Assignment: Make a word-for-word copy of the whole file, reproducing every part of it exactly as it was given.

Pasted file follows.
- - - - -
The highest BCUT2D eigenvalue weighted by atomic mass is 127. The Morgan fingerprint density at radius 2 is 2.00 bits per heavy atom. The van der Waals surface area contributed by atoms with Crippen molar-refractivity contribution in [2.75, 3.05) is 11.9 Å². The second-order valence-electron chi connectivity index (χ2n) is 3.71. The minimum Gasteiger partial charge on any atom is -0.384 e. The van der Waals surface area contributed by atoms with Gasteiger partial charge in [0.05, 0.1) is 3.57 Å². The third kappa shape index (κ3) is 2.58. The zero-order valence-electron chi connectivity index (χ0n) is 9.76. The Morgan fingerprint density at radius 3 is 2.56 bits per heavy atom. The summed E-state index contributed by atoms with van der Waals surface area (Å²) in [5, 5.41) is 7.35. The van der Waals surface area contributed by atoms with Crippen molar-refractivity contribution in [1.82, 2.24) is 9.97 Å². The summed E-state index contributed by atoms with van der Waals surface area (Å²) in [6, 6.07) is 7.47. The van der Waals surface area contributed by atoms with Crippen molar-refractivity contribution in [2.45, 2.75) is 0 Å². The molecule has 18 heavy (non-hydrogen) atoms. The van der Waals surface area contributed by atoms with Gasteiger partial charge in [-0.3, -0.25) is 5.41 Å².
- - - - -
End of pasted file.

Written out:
The highest BCUT2D eigenvalue weighted by atomic mass is 127. The Morgan fingerprint density at radius 2 is 2.00 bits per heavy atom. The van der Waals surface area contributed by atoms with Crippen molar-refractivity contribution in [2.75, 3.05) is 11.9 Å². The second-order valence-electron chi connectivity index (χ2n) is 3.71. The minimum Gasteiger partial charge on any atom is -0.384 e. The van der Waals surface area contributed by atoms with Gasteiger partial charge in [0.05, 0.1) is 3.57 Å². The third kappa shape index (κ3) is 2.58. The zero-order valence-electron chi connectivity index (χ0n) is 9.76. The Morgan fingerprint density at radius 3 is 2.56 bits per heavy atom. The summed E-state index contributed by atoms with van der Waals surface area (Å²) in [5, 5.41) is 7.35. The van der Waals surface area contributed by atoms with Crippen molar-refractivity contribution in [1.82, 2.24) is 9.97 Å². The summed E-state index contributed by atoms with van der Waals surface area (Å²) in [6, 6.07) is 7.47. The van der Waals surface area contributed by atoms with Crippen molar-refractivity contribution in [2.45, 2.75) is 0 Å². The molecule has 18 heavy (non-hydrogen) atoms. The van der Waals surface area contributed by atoms with Gasteiger partial charge in [-0.3, -0.25) is 5.41 Å².